This week, former My Chemical Romance guitarist Frank Iero and MCR auxiliary keyboardist James Dewees (also of the Get Up Kids, Reggie And The Full Effect) hit the road as Death Spells, opening several shows for Mindless Self Indulgence. Given MSI’s penchant for challenging their audiences’ expectations (they did call an album Alienating Our Audience, after all), Death Spells’ band of electronic miasma and unbridled ugliness should make potential attendees as uncomfortable as possible. The way Iero explains it, that very intention was seemingly built into the band’s name.

“My wife’s grandmother was having these moments where she would stop breathing for a second,” he begins, referring to the late relative. “I’d think, ‘Oh, my God, she’s passed away,’ but then she’d wake up. It was like one of these weird little spells—these weird little death spells where she would wake up and say, ‘No, I’m just really tired.’ To me, [the name invokes] these little introductions to another world and coming back from it—kind of leaving this world but not for too long, then snapping back to reality.”

Death Spells came to fruition last year when Iero and Dewees would finish in the studio working on MCR music. Iero moved into Dewees' North Hollywood apartment, located in a complex overrun with would-be rap-video starlets listening to bad hip-hop and dance music. As a response, the duo decided to create their version of beat-driven rock, an ugly, blackened synergy of mechanized thumping, overmodulated noise and samples, as well as various goth-rock, post-punk and no-wave signifiers. “Shortly after we started making a lot of noise, people started to move out of that section of the building. At one point, James went shopping for large plants and put them all in front of the windows, so if you were to look in, it would be this huge jungle setting!”

The affable Iero has always been a little perverse regarding his personal music projects. This past December, as a joke, he created a short drum-machine-and-distorted-guitar rave-up, “Xmas Sux” (listen above) and slapped it up on SoundCloud. “That was a joke I did on Twitter that got a lot of weird venom shot back at me. [imitates snotty kid.] ‘Hey, fuck you, Christmas is awesummm!’ I was like, ‘Wow! If only I would’ve done a complete song!’ I wish I could’ve recorded my kids crying in the background and actually made it better.” The first Death Spells song Iero and Dewees completed was “Choke On One Another,” a track with a marching-band cadence and a whole lot of gruesome noise thrown over the top, that had more to do with the various gear they borrowed from MCR’s studio, than trying to emulate dubstep, EDM or tired industrial rock. “We were geeking out over different keyboards and other gear we’d find in the studio and sneak home so we could fuck with things in a really small apartment,” he says, laughing. “I think it came from trying to blow up each other’s speakers!” The duo’s tracks run both a sonic and atmospheric gamut, from the aural epilepsy of “Where Are My Fucking Pills?” to the piano-based dark ambience of “End Of Life.” The diversity is another key to evolution of the duo’s working relationship. “Eventually down the road, I’d like to bring in a drummer and possibly a guitar player,” he opines. “But for right now, I think we need to figure out what Death Spells are. Right now it’s going to be Dewees controlling the brain, and me on a mike with some effects going through it. I have an order in for a three-foot neon cross. I hope it makes it in time for the first show.”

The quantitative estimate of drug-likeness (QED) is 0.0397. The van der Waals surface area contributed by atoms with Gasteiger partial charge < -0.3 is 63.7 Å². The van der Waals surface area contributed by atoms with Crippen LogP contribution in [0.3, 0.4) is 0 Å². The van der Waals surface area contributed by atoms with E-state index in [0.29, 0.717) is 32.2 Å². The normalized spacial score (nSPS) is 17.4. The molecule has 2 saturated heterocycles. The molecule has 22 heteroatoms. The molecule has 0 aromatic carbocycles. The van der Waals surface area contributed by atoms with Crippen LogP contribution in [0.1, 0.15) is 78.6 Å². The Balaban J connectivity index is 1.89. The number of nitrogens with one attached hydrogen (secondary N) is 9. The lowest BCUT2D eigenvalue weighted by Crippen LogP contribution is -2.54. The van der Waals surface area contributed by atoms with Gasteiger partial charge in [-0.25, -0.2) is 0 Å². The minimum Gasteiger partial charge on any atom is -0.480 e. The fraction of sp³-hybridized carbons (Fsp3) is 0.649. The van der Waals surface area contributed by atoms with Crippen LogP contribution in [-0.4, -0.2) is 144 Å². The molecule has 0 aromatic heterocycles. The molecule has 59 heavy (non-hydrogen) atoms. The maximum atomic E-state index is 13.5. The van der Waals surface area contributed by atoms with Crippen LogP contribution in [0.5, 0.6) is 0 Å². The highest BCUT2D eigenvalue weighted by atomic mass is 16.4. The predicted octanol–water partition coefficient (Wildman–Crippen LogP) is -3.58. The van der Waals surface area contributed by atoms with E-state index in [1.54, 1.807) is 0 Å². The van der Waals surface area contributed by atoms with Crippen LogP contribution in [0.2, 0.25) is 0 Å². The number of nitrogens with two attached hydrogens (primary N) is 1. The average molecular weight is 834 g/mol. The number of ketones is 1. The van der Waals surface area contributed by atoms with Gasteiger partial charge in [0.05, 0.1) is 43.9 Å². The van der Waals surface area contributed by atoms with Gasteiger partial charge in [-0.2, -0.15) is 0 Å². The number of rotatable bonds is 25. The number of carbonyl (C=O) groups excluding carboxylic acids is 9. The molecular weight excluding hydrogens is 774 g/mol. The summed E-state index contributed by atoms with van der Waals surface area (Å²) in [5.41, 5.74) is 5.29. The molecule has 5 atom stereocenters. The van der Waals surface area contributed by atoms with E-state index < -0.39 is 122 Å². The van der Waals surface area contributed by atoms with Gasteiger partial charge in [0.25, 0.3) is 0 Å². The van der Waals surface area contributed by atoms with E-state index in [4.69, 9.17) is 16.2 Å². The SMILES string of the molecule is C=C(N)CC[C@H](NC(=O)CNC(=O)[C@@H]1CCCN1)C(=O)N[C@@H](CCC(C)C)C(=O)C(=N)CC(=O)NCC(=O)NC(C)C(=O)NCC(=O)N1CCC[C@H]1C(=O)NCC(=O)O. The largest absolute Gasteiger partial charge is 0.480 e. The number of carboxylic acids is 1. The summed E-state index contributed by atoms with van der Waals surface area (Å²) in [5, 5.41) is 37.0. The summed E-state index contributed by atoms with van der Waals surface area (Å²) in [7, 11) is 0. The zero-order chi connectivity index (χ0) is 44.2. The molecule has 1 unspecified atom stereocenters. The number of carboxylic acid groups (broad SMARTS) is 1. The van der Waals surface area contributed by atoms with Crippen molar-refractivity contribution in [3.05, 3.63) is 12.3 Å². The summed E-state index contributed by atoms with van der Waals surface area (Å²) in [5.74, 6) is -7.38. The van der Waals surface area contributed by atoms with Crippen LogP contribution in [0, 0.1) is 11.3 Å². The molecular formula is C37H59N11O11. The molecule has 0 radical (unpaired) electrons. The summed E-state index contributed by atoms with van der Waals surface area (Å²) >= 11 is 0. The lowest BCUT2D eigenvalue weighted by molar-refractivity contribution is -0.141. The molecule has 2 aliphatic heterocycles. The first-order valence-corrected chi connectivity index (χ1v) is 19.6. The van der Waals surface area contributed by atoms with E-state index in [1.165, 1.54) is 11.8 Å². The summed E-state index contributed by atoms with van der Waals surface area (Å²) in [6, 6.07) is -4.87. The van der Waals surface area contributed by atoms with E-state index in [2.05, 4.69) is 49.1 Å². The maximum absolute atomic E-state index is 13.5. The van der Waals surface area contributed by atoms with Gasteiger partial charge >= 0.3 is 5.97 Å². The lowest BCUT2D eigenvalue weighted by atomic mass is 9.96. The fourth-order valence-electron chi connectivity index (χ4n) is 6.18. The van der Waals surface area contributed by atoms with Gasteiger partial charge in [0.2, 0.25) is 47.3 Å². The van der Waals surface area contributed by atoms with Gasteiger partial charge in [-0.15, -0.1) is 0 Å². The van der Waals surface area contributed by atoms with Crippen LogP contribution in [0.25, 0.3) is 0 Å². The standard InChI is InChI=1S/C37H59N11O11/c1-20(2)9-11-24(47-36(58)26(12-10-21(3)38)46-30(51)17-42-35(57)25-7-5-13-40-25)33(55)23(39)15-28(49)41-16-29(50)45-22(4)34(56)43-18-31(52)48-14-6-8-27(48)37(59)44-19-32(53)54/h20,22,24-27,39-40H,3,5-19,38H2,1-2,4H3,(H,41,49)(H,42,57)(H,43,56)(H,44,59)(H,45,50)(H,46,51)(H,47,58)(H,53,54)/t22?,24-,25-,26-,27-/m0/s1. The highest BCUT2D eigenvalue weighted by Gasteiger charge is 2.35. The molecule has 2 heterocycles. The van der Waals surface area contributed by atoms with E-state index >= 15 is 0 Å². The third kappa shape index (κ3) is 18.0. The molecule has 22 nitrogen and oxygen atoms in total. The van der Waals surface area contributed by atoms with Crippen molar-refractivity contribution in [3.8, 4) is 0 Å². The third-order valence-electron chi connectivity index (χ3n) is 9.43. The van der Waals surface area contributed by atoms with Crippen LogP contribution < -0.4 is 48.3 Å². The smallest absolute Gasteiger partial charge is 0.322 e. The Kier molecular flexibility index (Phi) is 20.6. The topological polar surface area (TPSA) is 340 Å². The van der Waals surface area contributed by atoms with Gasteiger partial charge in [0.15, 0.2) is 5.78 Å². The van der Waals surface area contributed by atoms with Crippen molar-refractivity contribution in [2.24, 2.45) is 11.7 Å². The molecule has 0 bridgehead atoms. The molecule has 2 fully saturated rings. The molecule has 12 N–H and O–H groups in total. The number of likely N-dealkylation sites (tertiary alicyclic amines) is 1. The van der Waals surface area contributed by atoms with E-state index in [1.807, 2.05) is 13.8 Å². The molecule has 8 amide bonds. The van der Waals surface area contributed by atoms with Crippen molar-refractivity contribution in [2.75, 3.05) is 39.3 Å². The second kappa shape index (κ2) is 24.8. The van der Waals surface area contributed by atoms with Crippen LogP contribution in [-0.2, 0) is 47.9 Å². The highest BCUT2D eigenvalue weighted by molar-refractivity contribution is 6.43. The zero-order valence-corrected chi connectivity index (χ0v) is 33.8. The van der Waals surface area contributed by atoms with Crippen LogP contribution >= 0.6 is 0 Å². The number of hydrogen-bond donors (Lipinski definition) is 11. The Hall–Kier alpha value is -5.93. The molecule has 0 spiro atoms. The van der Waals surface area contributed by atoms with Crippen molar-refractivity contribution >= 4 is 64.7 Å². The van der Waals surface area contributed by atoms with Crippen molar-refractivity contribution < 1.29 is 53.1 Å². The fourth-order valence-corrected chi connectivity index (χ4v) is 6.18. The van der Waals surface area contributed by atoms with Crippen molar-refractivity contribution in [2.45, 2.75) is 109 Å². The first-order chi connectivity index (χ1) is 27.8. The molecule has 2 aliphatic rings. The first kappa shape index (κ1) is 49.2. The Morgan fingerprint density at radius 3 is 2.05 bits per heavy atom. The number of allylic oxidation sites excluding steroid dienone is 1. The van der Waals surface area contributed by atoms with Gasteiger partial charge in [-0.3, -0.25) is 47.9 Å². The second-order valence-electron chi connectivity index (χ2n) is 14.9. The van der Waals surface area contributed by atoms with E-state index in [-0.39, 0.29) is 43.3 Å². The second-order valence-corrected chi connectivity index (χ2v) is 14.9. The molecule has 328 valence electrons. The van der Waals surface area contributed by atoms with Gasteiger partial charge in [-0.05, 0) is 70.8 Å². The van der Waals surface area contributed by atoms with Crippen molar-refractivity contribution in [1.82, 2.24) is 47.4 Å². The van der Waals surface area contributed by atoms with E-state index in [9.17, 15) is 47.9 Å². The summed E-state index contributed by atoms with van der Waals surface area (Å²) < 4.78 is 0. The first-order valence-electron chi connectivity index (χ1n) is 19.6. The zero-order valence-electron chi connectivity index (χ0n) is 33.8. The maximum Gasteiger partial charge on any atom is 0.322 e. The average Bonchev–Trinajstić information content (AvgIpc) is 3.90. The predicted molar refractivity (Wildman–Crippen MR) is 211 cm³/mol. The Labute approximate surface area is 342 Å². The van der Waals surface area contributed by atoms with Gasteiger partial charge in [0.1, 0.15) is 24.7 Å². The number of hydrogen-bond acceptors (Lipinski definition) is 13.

Both Iero and Dewees are going to be pretty busy in the ensuing weeks. After this brief run of dates, the duo will be pursuing other projects: Dewees will be teaming up with fellow Get Up Kids colleague Matt Pryor for a series of duo shows in May, as well as writing for the next Reggie And The Full Effect record, which is being funded via Kickstarter. If you go over to the website for the return of the Skate And Surf Festival, you’ll not only see Death Spells on the lineup, but a reconvened version of Leathermouth, the angular hardcore band Iero started in 2007. The one thing he won’t be doing is mourning the demise of My Chemical Romance. Not because he’s a jerk; he’s just too damn busy.

“It got to a certain point where it seemed like it wasn’t working anymore,” he says about the band’s decision to break up in late March. “I am Holden Caulfield-esque and don’t like to let go of things and prefer things to stay the same. And I was such a fan of the band—I never wanted it to end, even though maybe it should’ve. I would do whatever it took so it could continue to go for the greater good. Sometimes it breaks your back, but you do it for the right reasons.”

In the My Chem cover story in AP 221, Iero was unconcerned about any notion of self-sabotage of his previous band’s career. “I don’t give a shit,” he told this writer. “If I had to work at McDonald’s for the rest of my life to play shows and ride in a shitty van on tour? I’ve done it. I’ll do it again.” Now more than ever, that comment seems remarkably prescient. Having left a commercially successful band to play decidedly thorny music isn’t the kind of thing that puts food on the table. So don’t go looking for Death Spells to pull up to the front of a venue in a super-luxurious tour bus.

“I’m really interested to see what two dudes touring in a car will look like,” Iero says. “I think it’s going to be strange, scary and fun at the same time. I’ve always been a big proponent of a band setting; I’ve always liked the idea of ‘the gang.’ Now that the group has been whittled down, it’s kinda interesting to see what’s going to happen onstage.” Alt

Death Spells begin touring with Mindless Self Indulgence in Baltimore, Maryland, on April 11. New tracks and video clips can be experienced at